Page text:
As for the farmers themselves, they occupied a peculiar niche in Class System. If times were good they could breed race horses and hunt with the aristocracy – with some marrying or at least having affairs with Lady Toffs. If times were bad, they hunkered down and supplemented home kills and home cures with rabbits and bought in barrels of herrings.
As my stepfather was the middle son from a farming family who was recruited as a farm manager in 1949, he was again betwixt and between. I have though the most dreadful memories of him being humiliated by the tasks he was assigned by the owner of the farm who was a member of the aristocracy. Finding it difficult to speak Standard English under stress, he would miss his aitches or add them where they were not needed as he stammered, for example,  to explain to Mrs C the difficulties of recording the milk outputs of every cow and heifer by weighing the buckets into which each milking was poured.

Perhaps above all, this drove me to treasure and camouflage the chip on my shoulder and become a Blending Chameleon. And eventually, I came to see the upwardly mobile sons and daughters of the working class as my people, even though my own background was much more regional, rural and traditional.
Like many of my contemporaries from this class at Cambridge, I revelled in the city life of the city itself and the company of girls who worked behind the counter of Boots the Chemist or Heffers Bookshop, supplemented by the more exotic charms of foreign au pairs and language students. The Dorothy Ballroom, the Still and Sugarloaf cellar pub, the Criterion and the Rex Cinema – ah it was very heaven to be young!
Being a Chameleon who was never afraid of hard work and ever full of adventure and chutzpah, I then travelled the world reinventing myself as I went along. Eventually I found myself working at a fairly high level at the Asian Development Bank in Manila, Philippines. And embarked on the promotion of a study of new financial instruments in 1990 that took me to discussions with representatives of the Bank of England and the Bank of International Settlements in Basel, I checked in to a posh hotel in London, in the late autumn of that year, amid a cold and bitter rain.
My mother had died two years before,  ending as I thought our very troubled relationship. I had also just weathered, with my young family, a bloody coup d’etat in Manila in 1989 in which 22 buildings in Makati were occupied by rebels, adjacent to the residential village where we lived. A hundred or so people had been killed and around 600 injured. There is nothing worse than fearing for your children. And as a fellow Irish expatriate exclaimed ‘war had been declared’ in the Middle East in the shape of the First Gulf War, just to add to the sense of chaos.
I decided that I would take some time out to visit the chapel at King’s College, London while I was in England so that I could view the War Memorial there on which my father’s name had been engraved. As I reached the chapel, the choir was singing ‘The Day thou Gavest Lord is Ended’ at Evensong. I didn’t exactly break into tears – tears broke me.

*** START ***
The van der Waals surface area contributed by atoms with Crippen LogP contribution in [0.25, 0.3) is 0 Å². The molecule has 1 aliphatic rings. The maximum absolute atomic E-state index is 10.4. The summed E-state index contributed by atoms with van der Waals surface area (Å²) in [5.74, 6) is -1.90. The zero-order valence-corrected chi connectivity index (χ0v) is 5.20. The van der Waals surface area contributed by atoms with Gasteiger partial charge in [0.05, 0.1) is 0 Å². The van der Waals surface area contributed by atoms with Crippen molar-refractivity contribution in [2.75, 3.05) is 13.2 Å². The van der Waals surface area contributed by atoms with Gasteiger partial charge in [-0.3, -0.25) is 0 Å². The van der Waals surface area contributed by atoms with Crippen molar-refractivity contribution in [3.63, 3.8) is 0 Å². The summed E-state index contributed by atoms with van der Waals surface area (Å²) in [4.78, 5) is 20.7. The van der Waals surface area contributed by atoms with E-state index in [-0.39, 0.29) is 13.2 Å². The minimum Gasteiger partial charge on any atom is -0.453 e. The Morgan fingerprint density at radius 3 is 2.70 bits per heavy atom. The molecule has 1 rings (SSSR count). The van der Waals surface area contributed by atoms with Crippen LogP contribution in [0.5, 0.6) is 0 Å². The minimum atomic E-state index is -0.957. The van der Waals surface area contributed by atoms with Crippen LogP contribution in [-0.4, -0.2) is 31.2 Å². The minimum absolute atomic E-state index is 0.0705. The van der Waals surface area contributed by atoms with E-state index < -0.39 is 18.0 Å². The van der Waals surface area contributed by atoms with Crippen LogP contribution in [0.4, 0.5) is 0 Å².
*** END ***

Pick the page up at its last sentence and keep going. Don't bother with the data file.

Later back in Manila, after some gruelling bureaucratics, marital unhappinesses and the eruption of Mt Pinatubo [which covered everything, including the pillow on your bed, in fine ash], I finally buckled. Finishing a day’s work, I sat immobilized in the ADB car park. And as the enemy sat behind my shoulder, I looked at myself in the car mirror with tears in my eyes, and back-chatted my tormentor with a dread-filled challenge:
“My Life is Not One Long Holiday”.

Friday, February 14, 2014

Less Robust


It isn’t over until the fat lady roosts

Or the bear wakes

Or the bat salivates or excretes.

Domesticated and smaller-brained

We sing elaborate songs now

That we have learnt from troubadours.

And prone to over-eating

We poison ourselves with sugar

That to the bear would be a little something.

And the bat which became immune

Coping with the stress of flight

Now hosts a crucible of viral spells.

Trills and warbles, bright and varied

The society finches are easy care

 Though less robust than the scaly-breasted.

Sunday, February 9, 2014

Keeping Stay-at-home Dads in Condition

It is raining and blowing heaven’s hard and the kids are back at school so I am having a bored housewife day lolling on the couch in my slacks and pumps, leafing through the glossy mags and gossip rags, while watching sitcoms and eating Oreos dipped in cherry brandy [or the non-metaphorical equivalent].

And this reminds me that I have not received a response to the question that I posted on Oprah Winfrey’s ‘Best Ask Val’ online column. The question was:

‘Dear Val

‘Every time I do the family shopping and I get to the hair-care shelves in the supermarket, I get confused. As a late middle-aged male Surrogate Yummy Mummy with fading near-sight and a ‘bang it in the trolley cart and let’s move on’ mentality, I am constantly blind-sided by the fact that paired shampoo and hair conditioner bottles are almost identical and that the lettering that distinguishes them is tiny.